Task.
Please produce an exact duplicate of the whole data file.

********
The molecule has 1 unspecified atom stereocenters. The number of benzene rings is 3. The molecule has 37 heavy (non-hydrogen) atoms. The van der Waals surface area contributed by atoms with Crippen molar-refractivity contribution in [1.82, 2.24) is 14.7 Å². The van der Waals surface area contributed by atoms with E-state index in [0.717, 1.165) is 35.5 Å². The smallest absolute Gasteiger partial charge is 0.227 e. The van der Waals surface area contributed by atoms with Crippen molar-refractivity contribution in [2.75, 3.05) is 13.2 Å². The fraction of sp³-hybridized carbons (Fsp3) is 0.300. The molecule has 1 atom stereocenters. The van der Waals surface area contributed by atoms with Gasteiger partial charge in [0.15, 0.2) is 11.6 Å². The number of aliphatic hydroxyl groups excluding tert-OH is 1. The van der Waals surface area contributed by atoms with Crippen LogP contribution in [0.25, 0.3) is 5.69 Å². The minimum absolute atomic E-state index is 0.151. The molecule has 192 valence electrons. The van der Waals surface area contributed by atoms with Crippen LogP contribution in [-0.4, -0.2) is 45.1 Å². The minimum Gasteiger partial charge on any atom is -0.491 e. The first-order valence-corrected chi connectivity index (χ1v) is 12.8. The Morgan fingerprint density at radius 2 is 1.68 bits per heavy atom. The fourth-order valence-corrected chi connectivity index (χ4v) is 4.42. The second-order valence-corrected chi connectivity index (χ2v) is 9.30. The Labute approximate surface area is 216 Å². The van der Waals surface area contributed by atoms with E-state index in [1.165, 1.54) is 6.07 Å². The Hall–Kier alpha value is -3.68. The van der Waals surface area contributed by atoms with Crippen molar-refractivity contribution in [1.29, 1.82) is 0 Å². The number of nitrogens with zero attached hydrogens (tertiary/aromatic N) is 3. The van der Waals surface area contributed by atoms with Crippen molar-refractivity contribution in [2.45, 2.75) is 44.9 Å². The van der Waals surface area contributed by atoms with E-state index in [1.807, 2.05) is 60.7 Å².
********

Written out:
The molecule has 1 unspecified atom stereocenters. The number of benzene rings is 3. The molecule has 37 heavy (non-hydrogen) atoms. The van der Waals surface area contributed by atoms with Crippen molar-refractivity contribution in [1.82, 2.24) is 14.7 Å². The van der Waals surface area contributed by atoms with E-state index in [0.717, 1.165) is 35.5 Å². The smallest absolute Gasteiger partial charge is 0.227 e. The van der Waals surface area contributed by atoms with Crippen molar-refractivity contribution in [2.75, 3.05) is 13.2 Å². The fraction of sp³-hybridized carbons (Fsp3) is 0.300. The molecule has 1 atom stereocenters. The van der Waals surface area contributed by atoms with Gasteiger partial charge in [0.15, 0.2) is 11.6 Å². The number of aliphatic hydroxyl groups excluding tert-OH is 1. The van der Waals surface area contributed by atoms with Crippen LogP contribution in [0.25, 0.3) is 5.69 Å². The minimum absolute atomic E-state index is 0.151. The molecule has 192 valence electrons. The van der Waals surface area contributed by atoms with Crippen LogP contribution in [-0.4, -0.2) is 45.1 Å². The minimum Gasteiger partial charge on any atom is -0.491 e. The first-order valence-corrected chi connectivity index (χ1v) is 12.8. The Morgan fingerprint density at radius 2 is 1.68 bits per heavy atom. The fourth-order valence-corrected chi connectivity index (χ4v) is 4.42. The second-order valence-corrected chi connectivity index (χ2v) is 9.30. The Labute approximate surface area is 216 Å². The van der Waals surface area contributed by atoms with E-state index in [1.165, 1.54) is 6.07 Å². The Hall–Kier alpha value is -3.68. The van der Waals surface area contributed by atoms with Crippen molar-refractivity contribution in [1.29, 1.82) is 0 Å². The number of nitrogens with zero attached hydrogens (tertiary/aromatic N) is 3. The van der Waals surface area contributed by atoms with Crippen molar-refractivity contribution in [2.45, 2.75) is 44.9 Å². The van der Waals surface area contributed by atoms with E-state index in [1.807, 2.05) is 60.7 Å².